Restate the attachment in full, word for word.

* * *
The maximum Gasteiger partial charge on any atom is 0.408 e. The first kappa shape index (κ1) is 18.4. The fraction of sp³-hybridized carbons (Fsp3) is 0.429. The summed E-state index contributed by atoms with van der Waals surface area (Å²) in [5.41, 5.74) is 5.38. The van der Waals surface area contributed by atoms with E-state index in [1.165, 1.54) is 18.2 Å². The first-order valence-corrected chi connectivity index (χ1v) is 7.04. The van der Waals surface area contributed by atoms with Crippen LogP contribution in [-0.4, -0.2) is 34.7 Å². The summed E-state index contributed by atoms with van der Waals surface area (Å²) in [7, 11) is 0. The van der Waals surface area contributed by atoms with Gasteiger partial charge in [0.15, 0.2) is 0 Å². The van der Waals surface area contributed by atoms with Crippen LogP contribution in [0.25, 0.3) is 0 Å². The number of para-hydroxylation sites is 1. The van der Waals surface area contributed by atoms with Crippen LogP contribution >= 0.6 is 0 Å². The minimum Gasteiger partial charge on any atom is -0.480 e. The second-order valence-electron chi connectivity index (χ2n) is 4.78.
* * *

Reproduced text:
The maximum Gasteiger partial charge on any atom is 0.408 e. The first kappa shape index (κ1) is 18.4. The fraction of sp³-hybridized carbons (Fsp3) is 0.429. The summed E-state index contributed by atoms with van der Waals surface area (Å²) in [5.41, 5.74) is 5.38. The van der Waals surface area contributed by atoms with E-state index in [1.165, 1.54) is 18.2 Å². The first-order valence-corrected chi connectivity index (χ1v) is 7.04. The van der Waals surface area contributed by atoms with Crippen LogP contribution in [-0.4, -0.2) is 34.7 Å². The summed E-state index contributed by atoms with van der Waals surface area (Å²) in [7, 11) is 0. The van der Waals surface area contributed by atoms with Gasteiger partial charge in [0.15, 0.2) is 0 Å². The van der Waals surface area contributed by atoms with Crippen LogP contribution in [0.25, 0.3) is 0 Å². The number of para-hydroxylation sites is 1. The van der Waals surface area contributed by atoms with Crippen LogP contribution >= 0.6 is 0 Å². The minimum Gasteiger partial charge on any atom is -0.480 e. The second-order valence-electron chi connectivity index (χ2n) is 4.78.